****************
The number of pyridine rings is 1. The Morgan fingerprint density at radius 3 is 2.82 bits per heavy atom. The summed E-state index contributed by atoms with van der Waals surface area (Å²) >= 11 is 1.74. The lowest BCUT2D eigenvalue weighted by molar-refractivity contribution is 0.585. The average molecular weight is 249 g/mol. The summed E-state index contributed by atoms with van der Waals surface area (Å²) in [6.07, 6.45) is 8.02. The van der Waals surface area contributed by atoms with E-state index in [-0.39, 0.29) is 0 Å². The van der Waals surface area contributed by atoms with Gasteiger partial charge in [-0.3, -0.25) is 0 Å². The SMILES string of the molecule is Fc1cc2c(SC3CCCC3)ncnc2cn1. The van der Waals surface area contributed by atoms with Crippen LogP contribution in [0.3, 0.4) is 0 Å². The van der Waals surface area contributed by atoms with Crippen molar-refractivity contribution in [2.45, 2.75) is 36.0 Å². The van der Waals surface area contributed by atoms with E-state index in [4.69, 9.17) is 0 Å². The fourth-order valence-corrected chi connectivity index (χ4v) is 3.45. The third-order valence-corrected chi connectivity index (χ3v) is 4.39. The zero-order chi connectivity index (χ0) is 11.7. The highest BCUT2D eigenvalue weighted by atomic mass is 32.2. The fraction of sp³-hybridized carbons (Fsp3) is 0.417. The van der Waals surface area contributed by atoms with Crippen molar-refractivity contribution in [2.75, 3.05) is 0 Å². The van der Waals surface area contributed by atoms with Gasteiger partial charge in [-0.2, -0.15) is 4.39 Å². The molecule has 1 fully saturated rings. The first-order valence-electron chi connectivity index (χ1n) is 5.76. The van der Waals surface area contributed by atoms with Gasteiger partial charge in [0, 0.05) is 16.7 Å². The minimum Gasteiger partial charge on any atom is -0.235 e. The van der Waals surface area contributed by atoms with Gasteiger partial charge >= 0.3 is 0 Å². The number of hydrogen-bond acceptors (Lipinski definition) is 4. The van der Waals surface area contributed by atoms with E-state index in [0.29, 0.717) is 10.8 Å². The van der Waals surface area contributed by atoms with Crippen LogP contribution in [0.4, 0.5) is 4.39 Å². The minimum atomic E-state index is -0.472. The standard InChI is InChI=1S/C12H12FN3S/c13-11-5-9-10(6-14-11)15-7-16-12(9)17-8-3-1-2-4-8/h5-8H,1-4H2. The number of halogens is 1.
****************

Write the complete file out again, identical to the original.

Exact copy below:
The number of pyridine rings is 1. The Morgan fingerprint density at radius 3 is 2.82 bits per heavy atom. The summed E-state index contributed by atoms with van der Waals surface area (Å²) >= 11 is 1.74. The lowest BCUT2D eigenvalue weighted by molar-refractivity contribution is 0.585. The average molecular weight is 249 g/mol. The summed E-state index contributed by atoms with van der Waals surface area (Å²) in [6.07, 6.45) is 8.02. The van der Waals surface area contributed by atoms with E-state index in [-0.39, 0.29) is 0 Å². The van der Waals surface area contributed by atoms with Gasteiger partial charge in [-0.3, -0.25) is 0 Å². The SMILES string of the molecule is Fc1cc2c(SC3CCCC3)ncnc2cn1. The van der Waals surface area contributed by atoms with Crippen LogP contribution in [0.3, 0.4) is 0 Å². The van der Waals surface area contributed by atoms with Crippen molar-refractivity contribution in [2.45, 2.75) is 36.0 Å². The van der Waals surface area contributed by atoms with E-state index in [4.69, 9.17) is 0 Å². The fourth-order valence-corrected chi connectivity index (χ4v) is 3.45. The third-order valence-corrected chi connectivity index (χ3v) is 4.39. The zero-order chi connectivity index (χ0) is 11.7. The highest BCUT2D eigenvalue weighted by atomic mass is 32.2. The fraction of sp³-hybridized carbons (Fsp3) is 0.417. The van der Waals surface area contributed by atoms with Crippen molar-refractivity contribution in [2.75, 3.05) is 0 Å². The van der Waals surface area contributed by atoms with Gasteiger partial charge in [-0.2, -0.15) is 4.39 Å². The molecule has 1 fully saturated rings. The first-order valence-electron chi connectivity index (χ1n) is 5.76. The van der Waals surface area contributed by atoms with Gasteiger partial charge in [0, 0.05) is 16.7 Å². The minimum Gasteiger partial charge on any atom is -0.235 e. The van der Waals surface area contributed by atoms with Gasteiger partial charge >= 0.3 is 0 Å². The number of hydrogen-bond acceptors (Lipinski definition) is 4. The van der Waals surface area contributed by atoms with E-state index in [0.29, 0.717) is 10.8 Å². The van der Waals surface area contributed by atoms with Crippen LogP contribution in [0.4, 0.5) is 4.39 Å². The minimum atomic E-state index is -0.472. The standard InChI is InChI=1S/C12H12FN3S/c13-11-5-9-10(6-14-11)15-7-16-12(9)17-8-3-1-2-4-8/h5-8H,1-4H2. The number of halogens is 1.